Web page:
Bill 47 is a major attack on workers across Ontario. It freezes the minimum wage for 33 months (amounting to a pay cut), eliminates two paid sick days and reduces the number of unpaid sick days from a possible 8 to 3, it revokes equal pay for part-time, contract and temp workers, and cancels the fairer scheduling provisions that were set to take effect on January 1, 2019. This will disproportionately affect those most concentrated in low paying and precarious jobs: Indigenous, migrant and racialized workers, especially women.
This will also renew a series of debates. After Bill 47 should we move on to other campaigns, ditch $15 and Fairness demands or strategies for something more “radical”, or put our faith in the NDP the next election? These debates have accompanied the campaign since its inception, and a look back can help answer them. As socialist Seattle city councillor Kshama Sawant recently explained to an organizing meeting of the $15 and Fairness campaign, movements are not an easy series of victories but a set of inspiring breakthroughs and frustrating setbacks—and we need to learn from both in order to build mass movements.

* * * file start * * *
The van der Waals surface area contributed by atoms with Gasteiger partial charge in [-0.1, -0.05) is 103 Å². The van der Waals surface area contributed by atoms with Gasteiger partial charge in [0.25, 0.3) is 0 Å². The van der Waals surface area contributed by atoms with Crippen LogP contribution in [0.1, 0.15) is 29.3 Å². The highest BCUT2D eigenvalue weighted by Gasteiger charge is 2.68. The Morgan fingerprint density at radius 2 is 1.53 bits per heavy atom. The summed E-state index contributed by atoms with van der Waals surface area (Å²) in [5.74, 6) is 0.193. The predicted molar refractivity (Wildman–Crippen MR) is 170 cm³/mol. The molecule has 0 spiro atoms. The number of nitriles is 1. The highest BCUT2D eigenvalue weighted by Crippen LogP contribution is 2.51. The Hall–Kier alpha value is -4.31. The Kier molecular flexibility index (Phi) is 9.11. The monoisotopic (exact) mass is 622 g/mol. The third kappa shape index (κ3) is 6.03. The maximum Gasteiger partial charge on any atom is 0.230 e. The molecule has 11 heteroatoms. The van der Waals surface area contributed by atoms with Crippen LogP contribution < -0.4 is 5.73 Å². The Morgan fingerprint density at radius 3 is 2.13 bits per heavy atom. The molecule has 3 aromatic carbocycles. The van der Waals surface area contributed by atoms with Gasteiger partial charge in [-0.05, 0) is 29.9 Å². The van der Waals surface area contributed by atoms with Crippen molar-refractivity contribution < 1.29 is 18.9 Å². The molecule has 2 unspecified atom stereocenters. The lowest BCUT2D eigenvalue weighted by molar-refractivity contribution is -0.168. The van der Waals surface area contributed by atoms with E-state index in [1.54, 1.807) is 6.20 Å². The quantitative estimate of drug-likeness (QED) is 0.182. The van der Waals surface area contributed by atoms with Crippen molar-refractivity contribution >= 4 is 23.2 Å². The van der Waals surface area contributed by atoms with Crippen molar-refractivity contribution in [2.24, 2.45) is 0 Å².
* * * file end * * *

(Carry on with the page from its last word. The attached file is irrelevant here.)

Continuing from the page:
Campaign to raise the minimum wage
In 2014 the minimum wage had been frozen at $10.25 for four years, part of the 12 years of freeze between 1995 to 2015 under both Liberal and Conservative governments. The Campaign to Raise the Minimum Raise mobilized to demand $14/hr. Some called for different targets, saying that $14/hr wasn’t radical enough, or that each worker should fight for a separate target as determined by the calculated living wage in each different city. But the Campaign to Raise the Minimum Wage fought for $14/hr because it was a target that workers saw as both achievable, yet still exciting enough to really fight for. It was a demand that could unite working people across the province to apply the necessary pressure to win.
Others who put their faith in an NDP election were disappointed. When the Liberals responded to the movement by lifting the freeze, raising the minimum wage to $11/hr and tying it to inflation, the NDP could have supported and amplified it—reflecting and helping to build the campaign. This was a strategy that worked for Kshama Sawant, who was elected on a platform that supported $15/hr—as part of a movement that won the wage increase in Seattle.